Each year, hundreds of koalas are taken to veterinary clinics after being rescued from roadsides or beneath trees, and the...
Each year, hundreds of koalas are taken to veterinary clinics after being rescued from roadsides or beneath trees, and the incidences increase during the summer months.
Chronic and ongoing pressures such as habitat destruction are overwhelming koalas’ ability to cope with stress. Koalas are nationally listed as vulnerable, so it’s important to understand how they are affected by threats that can reduce life expectancy and their ability to cope with problems.
What is stress?
The term “stress” was coined in 1936 by Hans Sayle after experiments on rats. Sayle demonstrated that the adrenal glands, which sit on top of the kidney and produce the stress hormones adrenaline and cortisol, can swell in response to any noxious stimulus or due to pathological state. In addition, there are changes in the tissues and glands involved in the basic functioning of the immune system, reproduction and growth.
The short-term stress response is not necessarily bad, because it prepares the body to cope with external challenges. For example, tadpoles that are exposed to dragonfly nymphs grow larger and have bigger tail fins than other tadpoles.
How do koalas respond to stress?
Koalas release the stress hormone cortisol in response to any unpleasant stimulus like being handled by humans (oddly, males are much more stressed by handling than females, unless the females are lactating).
Koalas have biological feedback mechanisms that can regulate the amount of cortisol they produce, so they can carry on with their day-to-day routine. However, if koalas are continuously stressed by something large and permanent, such as land clearing of their territory, it’s difficult for them to relax from a stressed state.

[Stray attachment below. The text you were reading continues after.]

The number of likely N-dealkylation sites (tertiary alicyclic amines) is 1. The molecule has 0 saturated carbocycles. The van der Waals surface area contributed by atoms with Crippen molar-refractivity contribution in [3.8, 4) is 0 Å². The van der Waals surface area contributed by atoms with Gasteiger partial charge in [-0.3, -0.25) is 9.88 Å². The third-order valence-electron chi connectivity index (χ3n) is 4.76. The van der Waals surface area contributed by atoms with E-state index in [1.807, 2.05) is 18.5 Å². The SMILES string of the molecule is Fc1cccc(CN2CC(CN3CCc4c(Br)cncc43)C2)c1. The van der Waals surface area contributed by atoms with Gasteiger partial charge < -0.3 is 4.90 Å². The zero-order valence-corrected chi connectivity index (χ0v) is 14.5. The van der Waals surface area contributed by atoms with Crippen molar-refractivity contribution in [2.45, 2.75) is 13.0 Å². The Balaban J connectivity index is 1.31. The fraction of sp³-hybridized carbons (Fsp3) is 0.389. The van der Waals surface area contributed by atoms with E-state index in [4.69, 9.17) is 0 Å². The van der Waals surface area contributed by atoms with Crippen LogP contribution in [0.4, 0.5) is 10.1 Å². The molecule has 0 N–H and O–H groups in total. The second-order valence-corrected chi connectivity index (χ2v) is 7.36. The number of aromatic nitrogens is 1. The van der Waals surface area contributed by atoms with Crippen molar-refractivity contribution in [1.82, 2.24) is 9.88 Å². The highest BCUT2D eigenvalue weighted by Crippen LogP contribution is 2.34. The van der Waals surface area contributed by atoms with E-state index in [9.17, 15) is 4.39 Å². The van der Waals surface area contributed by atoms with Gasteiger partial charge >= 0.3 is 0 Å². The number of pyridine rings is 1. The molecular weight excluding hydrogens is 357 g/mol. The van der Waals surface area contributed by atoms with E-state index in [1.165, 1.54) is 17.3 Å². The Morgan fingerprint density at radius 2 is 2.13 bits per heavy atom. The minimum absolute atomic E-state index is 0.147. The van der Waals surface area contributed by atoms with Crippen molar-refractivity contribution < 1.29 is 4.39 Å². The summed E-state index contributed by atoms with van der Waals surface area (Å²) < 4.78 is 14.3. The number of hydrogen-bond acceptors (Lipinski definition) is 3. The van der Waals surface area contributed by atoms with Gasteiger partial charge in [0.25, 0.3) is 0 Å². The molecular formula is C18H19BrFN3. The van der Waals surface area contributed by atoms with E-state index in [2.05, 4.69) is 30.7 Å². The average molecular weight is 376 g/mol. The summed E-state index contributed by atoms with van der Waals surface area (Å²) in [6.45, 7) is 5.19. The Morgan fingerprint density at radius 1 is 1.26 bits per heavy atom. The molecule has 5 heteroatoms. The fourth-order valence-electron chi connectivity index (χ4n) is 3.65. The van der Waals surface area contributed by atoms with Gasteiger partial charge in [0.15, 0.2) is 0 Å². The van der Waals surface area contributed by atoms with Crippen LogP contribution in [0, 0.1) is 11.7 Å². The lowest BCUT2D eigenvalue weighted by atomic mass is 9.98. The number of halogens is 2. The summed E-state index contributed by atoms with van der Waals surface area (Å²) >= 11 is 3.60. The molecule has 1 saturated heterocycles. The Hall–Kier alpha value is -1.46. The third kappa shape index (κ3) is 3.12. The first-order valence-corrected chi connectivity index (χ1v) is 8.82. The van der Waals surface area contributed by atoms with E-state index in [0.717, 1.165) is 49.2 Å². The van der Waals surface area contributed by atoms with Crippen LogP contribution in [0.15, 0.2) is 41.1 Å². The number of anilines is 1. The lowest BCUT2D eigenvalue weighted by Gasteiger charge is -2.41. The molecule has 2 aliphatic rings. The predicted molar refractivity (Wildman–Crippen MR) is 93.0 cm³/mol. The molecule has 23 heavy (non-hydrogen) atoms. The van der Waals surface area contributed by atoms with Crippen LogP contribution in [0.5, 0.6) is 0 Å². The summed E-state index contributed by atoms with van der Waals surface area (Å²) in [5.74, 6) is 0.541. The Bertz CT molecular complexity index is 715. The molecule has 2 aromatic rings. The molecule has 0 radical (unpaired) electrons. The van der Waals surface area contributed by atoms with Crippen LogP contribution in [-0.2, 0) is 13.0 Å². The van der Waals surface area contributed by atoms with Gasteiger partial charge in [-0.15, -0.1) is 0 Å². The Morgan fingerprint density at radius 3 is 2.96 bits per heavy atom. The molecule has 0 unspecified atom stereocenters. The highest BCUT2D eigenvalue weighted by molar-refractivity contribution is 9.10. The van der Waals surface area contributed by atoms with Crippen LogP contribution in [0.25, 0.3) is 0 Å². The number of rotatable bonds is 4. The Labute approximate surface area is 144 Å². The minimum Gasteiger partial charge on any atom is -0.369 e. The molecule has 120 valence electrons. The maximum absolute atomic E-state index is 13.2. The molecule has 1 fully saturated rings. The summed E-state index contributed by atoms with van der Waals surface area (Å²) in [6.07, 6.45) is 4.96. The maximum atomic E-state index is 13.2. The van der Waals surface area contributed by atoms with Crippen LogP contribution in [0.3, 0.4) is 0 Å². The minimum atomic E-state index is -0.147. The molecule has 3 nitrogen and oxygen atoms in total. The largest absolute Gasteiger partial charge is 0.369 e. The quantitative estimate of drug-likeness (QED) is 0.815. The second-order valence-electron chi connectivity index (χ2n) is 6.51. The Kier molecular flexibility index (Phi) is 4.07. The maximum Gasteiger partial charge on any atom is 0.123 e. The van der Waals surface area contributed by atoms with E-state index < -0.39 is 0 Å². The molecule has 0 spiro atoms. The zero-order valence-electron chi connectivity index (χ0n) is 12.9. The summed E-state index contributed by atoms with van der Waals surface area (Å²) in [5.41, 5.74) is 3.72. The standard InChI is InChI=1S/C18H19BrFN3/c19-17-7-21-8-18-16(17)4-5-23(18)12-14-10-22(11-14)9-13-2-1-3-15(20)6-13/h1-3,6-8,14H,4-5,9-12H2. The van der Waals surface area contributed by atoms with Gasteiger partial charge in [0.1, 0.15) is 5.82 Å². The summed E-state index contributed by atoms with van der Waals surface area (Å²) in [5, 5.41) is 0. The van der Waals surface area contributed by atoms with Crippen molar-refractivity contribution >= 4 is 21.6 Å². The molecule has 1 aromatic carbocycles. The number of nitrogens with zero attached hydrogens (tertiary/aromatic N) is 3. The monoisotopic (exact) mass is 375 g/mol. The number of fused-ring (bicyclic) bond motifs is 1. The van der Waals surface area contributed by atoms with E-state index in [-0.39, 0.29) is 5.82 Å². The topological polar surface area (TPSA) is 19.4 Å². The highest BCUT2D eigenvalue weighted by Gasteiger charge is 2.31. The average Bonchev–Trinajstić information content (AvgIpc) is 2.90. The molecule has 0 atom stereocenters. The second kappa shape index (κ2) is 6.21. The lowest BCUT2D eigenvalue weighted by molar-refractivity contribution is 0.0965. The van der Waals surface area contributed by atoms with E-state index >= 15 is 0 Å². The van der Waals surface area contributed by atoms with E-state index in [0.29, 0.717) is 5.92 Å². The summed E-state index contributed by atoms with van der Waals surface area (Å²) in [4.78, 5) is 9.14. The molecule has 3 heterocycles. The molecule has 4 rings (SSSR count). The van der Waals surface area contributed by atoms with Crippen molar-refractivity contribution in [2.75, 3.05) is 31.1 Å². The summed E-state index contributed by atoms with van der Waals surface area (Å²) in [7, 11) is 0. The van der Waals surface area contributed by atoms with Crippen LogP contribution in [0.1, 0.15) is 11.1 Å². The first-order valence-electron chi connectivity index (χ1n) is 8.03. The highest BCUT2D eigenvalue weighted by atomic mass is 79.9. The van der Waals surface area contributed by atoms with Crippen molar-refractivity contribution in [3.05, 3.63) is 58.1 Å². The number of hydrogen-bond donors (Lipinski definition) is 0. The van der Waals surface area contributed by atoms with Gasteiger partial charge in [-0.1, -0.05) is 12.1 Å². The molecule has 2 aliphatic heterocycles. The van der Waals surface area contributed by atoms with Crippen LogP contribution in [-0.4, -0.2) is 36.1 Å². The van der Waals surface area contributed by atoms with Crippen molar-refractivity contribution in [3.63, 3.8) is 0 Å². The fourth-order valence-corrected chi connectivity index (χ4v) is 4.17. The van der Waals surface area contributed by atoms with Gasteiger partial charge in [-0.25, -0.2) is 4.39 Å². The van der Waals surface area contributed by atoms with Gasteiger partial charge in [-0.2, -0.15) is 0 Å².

When this happens, the body undergoes a barrage of sub-lethal chemical changes. The resulting chronic stress can negatively affect the animals’ reproductive hormones and immune system function.
Koalas, like all animals that call Australia home, have basic physiological and behavioural adaptations needed for life in Australia’s often extreme environment. But human-induced threats such as land clearing continue to create ecological imbalances, and chronic stress makes it very difficult for koalas to cope with environmental change.
How much stress can a koala bear?
As my review of the research shows, the most common sources of stress for koalas are heat stress, car impacts and dog attacks. Foetal development of koalas could also be impacted by maternal stress due to lack of adequate food from gum trees in drought periods.
Urban and fringe zones (areas between rural and urban zones) are particularly stressful for koalas, with added pressures like noise pollution and a higher chance of land clearing.
All of these factors create a continual strain on koala physiology. The sight of a koala dead by the road is the distressing culmination of multiple, complex and dynamic environmental influences.
Clinical research has shown that wild koalas are suffering from chronic stress. Koalas are often rescued with signs of trauma, caused by car accidents, burns or dog attacks, which is very difficult to handle in veterinary clinics.
Koalas are a living treasure, the only extant representative of the family Phascolarctidae. They live exclusively on Australia’s east coast, but are considered rare in New South Wales and South Australia.
There are now numerous local dedicated koala conservation centres aimed at safeguarding their habitat and educating the public. Koalas also help increase public awareness of conservation among both young people and adults.
But more research is needed in studying how they respond to the stresses of life in a human-dominated landscape. Techniques such as non-invasive hormone monitoring technology can be used to provide a rapid and reliable index of how our koalas are being affected by stress.
Simply put, if land clearing is not reduced now we will continue to add invisible stress on koalas. Our children may one day be more likely to see a koala dead on the road than one happily cuddling their gum tree.
Authors: Edward Narayan, Senior Lecturer in Animal Science; Stress and Animal Welfare Biologist, Western Sydney University